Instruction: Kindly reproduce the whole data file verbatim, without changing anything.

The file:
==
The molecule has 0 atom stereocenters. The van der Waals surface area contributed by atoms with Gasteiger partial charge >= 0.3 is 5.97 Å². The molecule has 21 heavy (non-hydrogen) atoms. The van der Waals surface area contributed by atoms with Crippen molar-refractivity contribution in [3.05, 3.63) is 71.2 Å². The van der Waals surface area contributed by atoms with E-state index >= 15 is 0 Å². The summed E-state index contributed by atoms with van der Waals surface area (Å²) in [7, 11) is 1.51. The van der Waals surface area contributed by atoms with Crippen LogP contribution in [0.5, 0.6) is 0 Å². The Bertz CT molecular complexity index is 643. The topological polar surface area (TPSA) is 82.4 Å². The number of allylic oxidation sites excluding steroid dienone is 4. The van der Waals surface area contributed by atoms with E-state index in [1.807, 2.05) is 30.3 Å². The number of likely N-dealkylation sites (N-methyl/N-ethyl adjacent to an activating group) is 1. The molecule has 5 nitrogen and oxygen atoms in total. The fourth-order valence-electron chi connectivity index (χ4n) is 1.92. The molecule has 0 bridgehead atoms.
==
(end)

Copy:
The molecule has 0 atom stereocenters. The van der Waals surface area contributed by atoms with Gasteiger partial charge >= 0.3 is 5.97 Å². The molecule has 21 heavy (non-hydrogen) atoms. The van der Waals surface area contributed by atoms with Crippen molar-refractivity contribution in [3.05, 3.63) is 71.2 Å². The van der Waals surface area contributed by atoms with E-state index >= 15 is 0 Å². The summed E-state index contributed by atoms with van der Waals surface area (Å²) in [7, 11) is 1.51. The van der Waals surface area contributed by atoms with Crippen LogP contribution in [0.5, 0.6) is 0 Å². The Bertz CT molecular complexity index is 643. The topological polar surface area (TPSA) is 82.4 Å². The number of allylic oxidation sites excluding steroid dienone is 4. The van der Waals surface area contributed by atoms with E-state index in [1.807, 2.05) is 30.3 Å². The number of likely N-dealkylation sites (N-methyl/N-ethyl adjacent to an activating group) is 1. The molecule has 5 nitrogen and oxygen atoms in total. The fourth-order valence-electron chi connectivity index (χ4n) is 1.92. The molecule has 0 bridgehead atoms.